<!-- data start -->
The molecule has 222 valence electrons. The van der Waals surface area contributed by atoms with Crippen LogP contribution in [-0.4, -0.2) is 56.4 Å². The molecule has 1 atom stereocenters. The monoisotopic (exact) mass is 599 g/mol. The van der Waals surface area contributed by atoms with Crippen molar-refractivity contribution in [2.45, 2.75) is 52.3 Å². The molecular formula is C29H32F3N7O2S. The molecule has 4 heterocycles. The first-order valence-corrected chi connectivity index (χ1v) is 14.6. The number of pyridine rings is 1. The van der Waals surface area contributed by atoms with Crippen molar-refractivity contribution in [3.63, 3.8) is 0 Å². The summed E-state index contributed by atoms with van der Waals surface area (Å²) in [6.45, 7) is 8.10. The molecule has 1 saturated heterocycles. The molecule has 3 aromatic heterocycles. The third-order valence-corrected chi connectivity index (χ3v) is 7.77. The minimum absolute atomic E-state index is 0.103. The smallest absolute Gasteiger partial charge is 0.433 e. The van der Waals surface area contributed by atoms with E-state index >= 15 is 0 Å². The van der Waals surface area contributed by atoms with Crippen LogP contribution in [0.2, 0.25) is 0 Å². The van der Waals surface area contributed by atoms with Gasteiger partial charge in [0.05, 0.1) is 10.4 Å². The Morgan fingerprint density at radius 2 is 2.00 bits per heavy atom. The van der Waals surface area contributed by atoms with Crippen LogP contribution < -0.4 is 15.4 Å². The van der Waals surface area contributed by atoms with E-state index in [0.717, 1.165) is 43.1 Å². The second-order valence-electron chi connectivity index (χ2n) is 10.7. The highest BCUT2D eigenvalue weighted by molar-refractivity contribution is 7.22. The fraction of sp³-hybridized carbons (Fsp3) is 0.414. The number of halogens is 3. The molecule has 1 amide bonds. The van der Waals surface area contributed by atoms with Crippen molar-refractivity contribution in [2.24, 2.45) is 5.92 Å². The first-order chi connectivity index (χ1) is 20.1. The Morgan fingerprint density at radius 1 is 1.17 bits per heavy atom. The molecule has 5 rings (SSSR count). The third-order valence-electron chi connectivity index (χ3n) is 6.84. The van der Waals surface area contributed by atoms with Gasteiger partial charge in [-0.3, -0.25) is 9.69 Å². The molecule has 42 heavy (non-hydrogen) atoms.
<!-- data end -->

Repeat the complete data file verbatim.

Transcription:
The molecule has 222 valence electrons. The van der Waals surface area contributed by atoms with Crippen LogP contribution in [-0.4, -0.2) is 56.4 Å². The molecule has 1 atom stereocenters. The monoisotopic (exact) mass is 599 g/mol. The van der Waals surface area contributed by atoms with Crippen molar-refractivity contribution in [2.45, 2.75) is 52.3 Å². The molecular formula is C29H32F3N7O2S. The molecule has 4 heterocycles. The first-order valence-corrected chi connectivity index (χ1v) is 14.6. The number of pyridine rings is 1. The van der Waals surface area contributed by atoms with Crippen molar-refractivity contribution in [3.63, 3.8) is 0 Å². The summed E-state index contributed by atoms with van der Waals surface area (Å²) in [6.45, 7) is 8.10. The molecule has 1 saturated heterocycles. The molecule has 3 aromatic heterocycles. The third-order valence-corrected chi connectivity index (χ3v) is 7.77. The minimum absolute atomic E-state index is 0.103. The smallest absolute Gasteiger partial charge is 0.433 e. The van der Waals surface area contributed by atoms with E-state index >= 15 is 0 Å². The van der Waals surface area contributed by atoms with Crippen LogP contribution in [0.2, 0.25) is 0 Å². The van der Waals surface area contributed by atoms with Gasteiger partial charge in [0.05, 0.1) is 10.4 Å². The Morgan fingerprint density at radius 2 is 2.00 bits per heavy atom. The van der Waals surface area contributed by atoms with Crippen LogP contribution < -0.4 is 15.4 Å². The van der Waals surface area contributed by atoms with E-state index in [0.717, 1.165) is 43.1 Å². The second-order valence-electron chi connectivity index (χ2n) is 10.7. The highest BCUT2D eigenvalue weighted by molar-refractivity contribution is 7.22. The fraction of sp³-hybridized carbons (Fsp3) is 0.414. The number of halogens is 3. The molecule has 1 amide bonds. The van der Waals surface area contributed by atoms with Crippen molar-refractivity contribution in [2.24, 2.45) is 5.92 Å². The first-order chi connectivity index (χ1) is 20.1. The Morgan fingerprint density at radius 1 is 1.17 bits per heavy atom. The molecule has 5 rings (SSSR count). The third-order valence-electron chi connectivity index (χ3n) is 6.84. The van der Waals surface area contributed by atoms with Gasteiger partial charge in [-0.3, -0.25) is 9.69 Å². The molecule has 42 heavy (non-hydrogen) atoms.